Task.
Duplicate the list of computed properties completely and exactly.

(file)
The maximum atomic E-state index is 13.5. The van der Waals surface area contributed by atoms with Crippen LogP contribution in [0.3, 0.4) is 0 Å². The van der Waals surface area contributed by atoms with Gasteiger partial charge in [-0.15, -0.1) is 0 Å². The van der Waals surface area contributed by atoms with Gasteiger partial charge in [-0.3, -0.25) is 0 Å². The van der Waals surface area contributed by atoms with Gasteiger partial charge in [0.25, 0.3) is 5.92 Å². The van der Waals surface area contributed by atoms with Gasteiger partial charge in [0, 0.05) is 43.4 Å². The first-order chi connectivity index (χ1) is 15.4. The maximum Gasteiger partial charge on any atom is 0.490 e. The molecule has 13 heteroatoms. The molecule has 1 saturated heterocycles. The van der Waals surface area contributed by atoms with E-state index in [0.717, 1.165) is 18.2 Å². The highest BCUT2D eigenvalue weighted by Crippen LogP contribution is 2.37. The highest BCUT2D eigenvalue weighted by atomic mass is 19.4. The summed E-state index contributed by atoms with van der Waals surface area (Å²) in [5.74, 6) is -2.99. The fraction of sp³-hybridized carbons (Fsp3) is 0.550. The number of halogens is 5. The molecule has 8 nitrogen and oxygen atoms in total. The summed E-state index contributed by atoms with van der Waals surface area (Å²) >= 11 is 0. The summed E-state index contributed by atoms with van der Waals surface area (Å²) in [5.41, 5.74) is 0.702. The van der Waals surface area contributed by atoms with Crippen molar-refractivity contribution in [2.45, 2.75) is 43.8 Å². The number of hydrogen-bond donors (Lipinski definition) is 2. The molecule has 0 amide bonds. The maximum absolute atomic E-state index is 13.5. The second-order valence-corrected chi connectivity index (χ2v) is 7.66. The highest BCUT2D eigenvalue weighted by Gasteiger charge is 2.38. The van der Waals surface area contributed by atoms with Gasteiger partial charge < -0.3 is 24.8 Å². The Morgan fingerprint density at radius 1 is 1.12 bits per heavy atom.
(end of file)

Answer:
The maximum atomic E-state index is 13.5. The van der Waals surface area contributed by atoms with Crippen LogP contribution in [0.3, 0.4) is 0 Å². The van der Waals surface area contributed by atoms with Gasteiger partial charge in [-0.15, -0.1) is 0 Å². The van der Waals surface area contributed by atoms with Gasteiger partial charge in [-0.3, -0.25) is 0 Å². The van der Waals surface area contributed by atoms with Gasteiger partial charge in [0.25, 0.3) is 5.92 Å². The van der Waals surface area contributed by atoms with Gasteiger partial charge in [0, 0.05) is 43.4 Å². The first-order chi connectivity index (χ1) is 15.4. The maximum Gasteiger partial charge on any atom is 0.490 e. The molecule has 13 heteroatoms. The molecule has 1 saturated heterocycles. The van der Waals surface area contributed by atoms with E-state index in [0.717, 1.165) is 18.2 Å². The highest BCUT2D eigenvalue weighted by Crippen LogP contribution is 2.37. The highest BCUT2D eigenvalue weighted by atomic mass is 19.4. The summed E-state index contributed by atoms with van der Waals surface area (Å²) in [5.74, 6) is -2.99. The fraction of sp³-hybridized carbons (Fsp3) is 0.550. The number of halogens is 5. The molecule has 8 nitrogen and oxygen atoms in total. The summed E-state index contributed by atoms with van der Waals surface area (Å²) >= 11 is 0. The summed E-state index contributed by atoms with van der Waals surface area (Å²) in [5.41, 5.74) is 0.702. The van der Waals surface area contributed by atoms with Crippen molar-refractivity contribution in [2.45, 2.75) is 43.8 Å². The number of hydrogen-bond donors (Lipinski definition) is 2. The molecule has 0 amide bonds. The maximum absolute atomic E-state index is 13.5. The second-order valence-corrected chi connectivity index (χ2v) is 7.66. The highest BCUT2D eigenvalue weighted by Gasteiger charge is 2.38. The van der Waals surface area contributed by atoms with Gasteiger partial charge < -0.3 is 24.8 Å². The Morgan fingerprint density at radius 1 is 1.12 bits per heavy atom.